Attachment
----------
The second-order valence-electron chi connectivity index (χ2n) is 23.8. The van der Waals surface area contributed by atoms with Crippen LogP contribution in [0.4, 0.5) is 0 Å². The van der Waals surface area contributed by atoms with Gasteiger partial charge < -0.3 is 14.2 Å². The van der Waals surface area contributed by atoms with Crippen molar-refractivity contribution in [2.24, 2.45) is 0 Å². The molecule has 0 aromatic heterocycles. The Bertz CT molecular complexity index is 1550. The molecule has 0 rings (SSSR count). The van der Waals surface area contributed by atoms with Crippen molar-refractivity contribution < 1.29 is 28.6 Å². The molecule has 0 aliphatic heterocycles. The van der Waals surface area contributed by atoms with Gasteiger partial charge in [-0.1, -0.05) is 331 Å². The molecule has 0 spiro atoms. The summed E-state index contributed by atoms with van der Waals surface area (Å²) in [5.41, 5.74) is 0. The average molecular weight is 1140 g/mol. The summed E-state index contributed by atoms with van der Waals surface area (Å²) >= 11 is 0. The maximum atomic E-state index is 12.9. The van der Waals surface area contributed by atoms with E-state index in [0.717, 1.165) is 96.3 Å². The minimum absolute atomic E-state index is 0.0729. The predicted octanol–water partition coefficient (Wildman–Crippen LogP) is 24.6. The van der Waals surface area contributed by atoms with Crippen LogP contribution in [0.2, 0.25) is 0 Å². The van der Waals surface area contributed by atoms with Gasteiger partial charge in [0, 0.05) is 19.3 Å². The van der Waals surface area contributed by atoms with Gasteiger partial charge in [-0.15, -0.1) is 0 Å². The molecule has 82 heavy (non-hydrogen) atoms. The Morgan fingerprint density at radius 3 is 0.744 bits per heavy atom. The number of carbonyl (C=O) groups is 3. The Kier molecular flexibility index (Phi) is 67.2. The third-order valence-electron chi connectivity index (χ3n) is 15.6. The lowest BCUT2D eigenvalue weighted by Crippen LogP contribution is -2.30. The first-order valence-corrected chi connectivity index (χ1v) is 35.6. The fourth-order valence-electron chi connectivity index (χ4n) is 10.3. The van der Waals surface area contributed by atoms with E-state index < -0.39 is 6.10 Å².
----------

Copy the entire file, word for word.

The second-order valence-electron chi connectivity index (χ2n) is 23.8. The van der Waals surface area contributed by atoms with Crippen LogP contribution in [0.4, 0.5) is 0 Å². The van der Waals surface area contributed by atoms with Gasteiger partial charge < -0.3 is 14.2 Å². The van der Waals surface area contributed by atoms with Crippen molar-refractivity contribution in [2.24, 2.45) is 0 Å². The molecule has 0 aromatic heterocycles. The Bertz CT molecular complexity index is 1550. The molecule has 0 rings (SSSR count). The van der Waals surface area contributed by atoms with Crippen molar-refractivity contribution < 1.29 is 28.6 Å². The molecule has 0 aliphatic heterocycles. The van der Waals surface area contributed by atoms with Gasteiger partial charge in [-0.1, -0.05) is 331 Å². The molecule has 0 spiro atoms. The summed E-state index contributed by atoms with van der Waals surface area (Å²) in [5.41, 5.74) is 0. The average molecular weight is 1140 g/mol. The summed E-state index contributed by atoms with van der Waals surface area (Å²) >= 11 is 0. The maximum atomic E-state index is 12.9. The van der Waals surface area contributed by atoms with E-state index in [0.717, 1.165) is 96.3 Å². The minimum absolute atomic E-state index is 0.0729. The predicted octanol–water partition coefficient (Wildman–Crippen LogP) is 24.6. The van der Waals surface area contributed by atoms with Crippen LogP contribution in [0.2, 0.25) is 0 Å². The van der Waals surface area contributed by atoms with Gasteiger partial charge in [0, 0.05) is 19.3 Å². The van der Waals surface area contributed by atoms with Gasteiger partial charge in [-0.15, -0.1) is 0 Å². The molecule has 82 heavy (non-hydrogen) atoms. The Morgan fingerprint density at radius 3 is 0.744 bits per heavy atom. The number of carbonyl (C=O) groups is 3. The Kier molecular flexibility index (Phi) is 67.2. The third-order valence-electron chi connectivity index (χ3n) is 15.6. The lowest BCUT2D eigenvalue weighted by Crippen LogP contribution is -2.30. The first-order valence-corrected chi connectivity index (χ1v) is 35.6. The fourth-order valence-electron chi connectivity index (χ4n) is 10.3. The van der Waals surface area contributed by atoms with E-state index < -0.39 is 6.10 Å².